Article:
He added that nationwide because of the lack of viable treatment for the coronavirus, the protocol is basically go home until you are sick enough to go to the hospital.

"Nationwide, if you catch coronavirus, you stay at home until you're too sick to stay at home, then you go to the hospital and we'll try to treat you," he said.

Hamilton also addressed the talk surrounding a cure, medicine or an immunizing agent for the coronavirus and said that although it is ambitious to think the medical society will have a vaccine by fall, it is not impossible.

“I'm not saying that it won't happen, but in a smart virus like this, it's quite possible that it won't be even as effective as the flu virus vaccine,” Hamilton said, “The flu mutates every year and the people still catch it.”

According to him, there are medicines being tested to work against the virus and a few have shown some improvements.

“However, it's still too early to say that this medicine is not more dangerous to take or it's even the right medicine. Initially everyone was saying Hydroxychloroquine was a great medicine, but then it just didn't turn out to be that way," Hamilton asserted.

He said they should know fairly soon if the medicine is helping. Nonetheless, even if it does, it is an IV administered medication so a person would actually have to have the virus and be admitted to a hospital in order to get it. He stressed that there are currently no pills or medicines that can be prescribed for this virus and a vaccine could take over a year to develop.

Like Dr. Leslie Ray Matthews, Hamilton is also an advocate of the use of vitamin D to ward off and assist in the treatment of this virus. He said Matthews' research is proven whereas a lot of other proposed remedies and herbal cures offer no scientific proof, which is why he advocates the use of vitamin D.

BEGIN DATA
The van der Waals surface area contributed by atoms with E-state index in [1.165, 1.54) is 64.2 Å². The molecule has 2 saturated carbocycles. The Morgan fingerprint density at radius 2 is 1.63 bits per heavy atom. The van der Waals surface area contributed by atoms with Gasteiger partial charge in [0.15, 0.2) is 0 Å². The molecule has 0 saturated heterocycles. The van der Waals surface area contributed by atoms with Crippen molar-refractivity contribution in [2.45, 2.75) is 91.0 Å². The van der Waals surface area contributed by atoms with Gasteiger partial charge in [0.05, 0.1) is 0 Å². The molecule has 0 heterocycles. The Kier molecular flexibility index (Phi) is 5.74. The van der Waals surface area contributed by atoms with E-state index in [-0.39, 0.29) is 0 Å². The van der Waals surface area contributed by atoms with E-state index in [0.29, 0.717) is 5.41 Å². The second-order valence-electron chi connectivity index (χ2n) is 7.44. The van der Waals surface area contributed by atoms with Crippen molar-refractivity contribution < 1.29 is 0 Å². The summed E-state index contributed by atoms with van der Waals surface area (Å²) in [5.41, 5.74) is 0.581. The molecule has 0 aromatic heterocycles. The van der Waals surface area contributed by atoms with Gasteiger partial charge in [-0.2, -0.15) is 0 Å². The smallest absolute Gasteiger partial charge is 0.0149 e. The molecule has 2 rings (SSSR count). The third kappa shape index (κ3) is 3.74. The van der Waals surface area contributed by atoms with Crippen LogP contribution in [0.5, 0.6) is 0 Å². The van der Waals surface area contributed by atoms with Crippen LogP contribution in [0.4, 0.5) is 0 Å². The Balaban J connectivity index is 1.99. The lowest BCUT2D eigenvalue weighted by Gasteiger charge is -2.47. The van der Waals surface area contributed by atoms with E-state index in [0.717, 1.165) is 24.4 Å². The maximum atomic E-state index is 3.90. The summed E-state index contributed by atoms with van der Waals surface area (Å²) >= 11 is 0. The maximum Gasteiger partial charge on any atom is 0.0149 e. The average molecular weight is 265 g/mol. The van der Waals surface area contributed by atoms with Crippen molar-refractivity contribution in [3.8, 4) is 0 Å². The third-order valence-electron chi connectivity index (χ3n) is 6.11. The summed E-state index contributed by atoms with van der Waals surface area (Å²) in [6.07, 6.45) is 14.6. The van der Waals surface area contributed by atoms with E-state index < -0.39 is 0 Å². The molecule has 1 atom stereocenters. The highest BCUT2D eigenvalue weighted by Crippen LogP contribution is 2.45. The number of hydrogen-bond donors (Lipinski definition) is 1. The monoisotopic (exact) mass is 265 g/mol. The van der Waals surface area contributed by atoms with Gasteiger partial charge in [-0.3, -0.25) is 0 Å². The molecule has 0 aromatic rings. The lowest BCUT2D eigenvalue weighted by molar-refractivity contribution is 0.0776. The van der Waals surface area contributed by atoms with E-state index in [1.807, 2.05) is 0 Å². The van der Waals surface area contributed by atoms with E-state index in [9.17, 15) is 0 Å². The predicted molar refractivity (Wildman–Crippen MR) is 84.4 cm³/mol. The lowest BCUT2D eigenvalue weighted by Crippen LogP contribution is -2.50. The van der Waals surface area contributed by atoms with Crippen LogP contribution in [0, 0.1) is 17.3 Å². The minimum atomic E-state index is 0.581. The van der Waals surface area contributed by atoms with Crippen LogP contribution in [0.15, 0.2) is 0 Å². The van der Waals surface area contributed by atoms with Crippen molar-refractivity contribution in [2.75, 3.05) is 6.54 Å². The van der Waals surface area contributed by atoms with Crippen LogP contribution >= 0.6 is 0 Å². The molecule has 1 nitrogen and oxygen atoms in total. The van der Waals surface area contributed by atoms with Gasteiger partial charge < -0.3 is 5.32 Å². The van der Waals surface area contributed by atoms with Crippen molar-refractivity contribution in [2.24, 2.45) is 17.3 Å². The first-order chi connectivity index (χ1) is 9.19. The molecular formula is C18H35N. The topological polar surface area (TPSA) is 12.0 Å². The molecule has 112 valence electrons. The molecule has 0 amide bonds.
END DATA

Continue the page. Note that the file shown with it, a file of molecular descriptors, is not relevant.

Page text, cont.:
He said African-Americans should especially adopt a regimen of daily vitamin D use because their lifestyle is not typically fashioned to allow natural retrieval from the sun. And research has shown that dark skinned individuals are succumbing to the disease at a much higher rate than others. In addition, research has also shown that those with low vitamin D levels experience a high mortality rate.

Hamilton emphasized, “This pandemic is the worst occurrence of modern times. It is a global killer. However, people are not able to recognize it because they are blinded by their own circumstances. Their disregard stems from the benefit that they have received from stimulus checks and unemployment benefits. As a result, many people search the internet only to find a disreputable source that aligns with their wants. Unfortunately, this makes them naïve volunteers for science experiments as doctors attempt to figure this thing out.”

When asked what we should we be doing, Hamilton said make sure you wash your hands and practice social distancing.

“For our young people, even if you're not worried that it kills you, you must consider the elderly people that most of our 18 to 30-year-olds live with. If you don't want to wipe out the most wise people in our generation, then I suggest that we stay at home and try our best to limit the disease at least until we can find some form of treatment or vaccine.”

Hamilton is a graduate of Tougaloo College, Brown University, and completed his residency at the University of Tennessee LeBonheur Children's Hospital.